Pharmacies are everywhere in France and are very knowledgeable about local doctors. alternatively, try asking small shop owners along the road. People are more helpful than you realize.
Call your nearest embassy or check their website to see if they have a list of doctors. (sometimes they have them listed by their ability to speak English— but not always).
Type “Find a doctor near me” and start digging through the results.
Some doctors only take walk-ins.
Some doctors clinics take walk-ins, but it’s hard to know which ones do unless someone tells you because it’s not usually advertised. Our first three doctors in France didn’t take appointments, and it was a love-hate relationship.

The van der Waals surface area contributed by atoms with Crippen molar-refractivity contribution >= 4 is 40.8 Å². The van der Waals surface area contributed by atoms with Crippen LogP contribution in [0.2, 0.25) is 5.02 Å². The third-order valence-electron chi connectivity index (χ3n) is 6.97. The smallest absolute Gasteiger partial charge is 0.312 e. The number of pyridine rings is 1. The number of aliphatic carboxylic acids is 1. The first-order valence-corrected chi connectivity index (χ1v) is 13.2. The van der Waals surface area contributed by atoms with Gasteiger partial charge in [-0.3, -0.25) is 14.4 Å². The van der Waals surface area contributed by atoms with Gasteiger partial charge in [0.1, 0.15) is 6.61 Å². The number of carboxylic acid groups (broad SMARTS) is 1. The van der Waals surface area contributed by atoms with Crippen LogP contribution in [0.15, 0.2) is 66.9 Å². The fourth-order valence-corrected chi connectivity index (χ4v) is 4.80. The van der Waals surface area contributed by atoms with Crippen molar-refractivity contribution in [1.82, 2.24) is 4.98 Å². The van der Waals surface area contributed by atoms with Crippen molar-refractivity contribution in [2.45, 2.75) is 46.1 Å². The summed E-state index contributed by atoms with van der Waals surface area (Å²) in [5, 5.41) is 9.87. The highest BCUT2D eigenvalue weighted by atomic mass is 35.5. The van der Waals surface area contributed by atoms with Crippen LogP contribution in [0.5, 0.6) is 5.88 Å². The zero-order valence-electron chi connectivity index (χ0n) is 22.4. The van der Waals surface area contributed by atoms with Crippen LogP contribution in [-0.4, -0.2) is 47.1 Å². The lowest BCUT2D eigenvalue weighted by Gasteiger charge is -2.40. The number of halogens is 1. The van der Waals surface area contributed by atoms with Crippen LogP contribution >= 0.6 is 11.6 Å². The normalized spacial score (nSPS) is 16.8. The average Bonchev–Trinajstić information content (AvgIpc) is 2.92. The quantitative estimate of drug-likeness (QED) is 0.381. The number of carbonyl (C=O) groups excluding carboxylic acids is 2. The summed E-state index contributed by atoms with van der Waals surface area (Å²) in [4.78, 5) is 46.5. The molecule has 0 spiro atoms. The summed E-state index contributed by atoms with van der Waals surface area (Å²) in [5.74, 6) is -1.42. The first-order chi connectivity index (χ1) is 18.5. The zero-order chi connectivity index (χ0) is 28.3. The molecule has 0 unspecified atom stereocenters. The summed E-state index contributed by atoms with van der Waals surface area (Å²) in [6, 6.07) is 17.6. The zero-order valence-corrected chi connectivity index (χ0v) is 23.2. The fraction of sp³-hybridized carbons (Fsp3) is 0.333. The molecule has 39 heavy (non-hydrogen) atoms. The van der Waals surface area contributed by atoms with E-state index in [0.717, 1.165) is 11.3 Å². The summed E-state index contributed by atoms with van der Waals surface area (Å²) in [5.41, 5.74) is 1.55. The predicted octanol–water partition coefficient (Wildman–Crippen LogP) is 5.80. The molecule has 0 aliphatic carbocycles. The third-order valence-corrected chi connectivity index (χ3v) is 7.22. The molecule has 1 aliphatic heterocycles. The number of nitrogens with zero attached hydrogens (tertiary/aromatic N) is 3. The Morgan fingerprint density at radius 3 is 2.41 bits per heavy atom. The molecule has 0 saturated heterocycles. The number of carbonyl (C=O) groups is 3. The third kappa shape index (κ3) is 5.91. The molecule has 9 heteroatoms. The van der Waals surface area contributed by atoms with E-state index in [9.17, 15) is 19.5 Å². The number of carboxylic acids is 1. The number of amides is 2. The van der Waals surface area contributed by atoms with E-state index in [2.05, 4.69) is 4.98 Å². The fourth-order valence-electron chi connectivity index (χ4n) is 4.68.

- The good part is you can walk in and get seen that day.
- The bad part is that it’s a first-come, first-serve system. You could wait for hours before the doctor can see you. It just depends on how many people are ahead of you.
Here’s how it works with walk-in clinics
You show up and walk straight into the doctor’s office. Sometimes there’s a doorbell you have to ring to get buzzed in.
You then walk straight to the waiting area and take a seat. If there are 15 people already sitting in the waiting room, you will have a long wait ahead of you. Sometimes you get lucky, and only two people are waiting.
Either way, you’ll have to wait for someone to come out and ask, “who is next?” It’s on the honour system, so make a mental note of who comes in after you.
How much do doctors visits cost in France?
If you need to see a general practitioner, it will cost about 25€: Bring cash because not all doctors accept credit cards.
How To Get A Prescription Filled
If the doctor gives you a prescription for medication, take it to any pharmacist/chemist.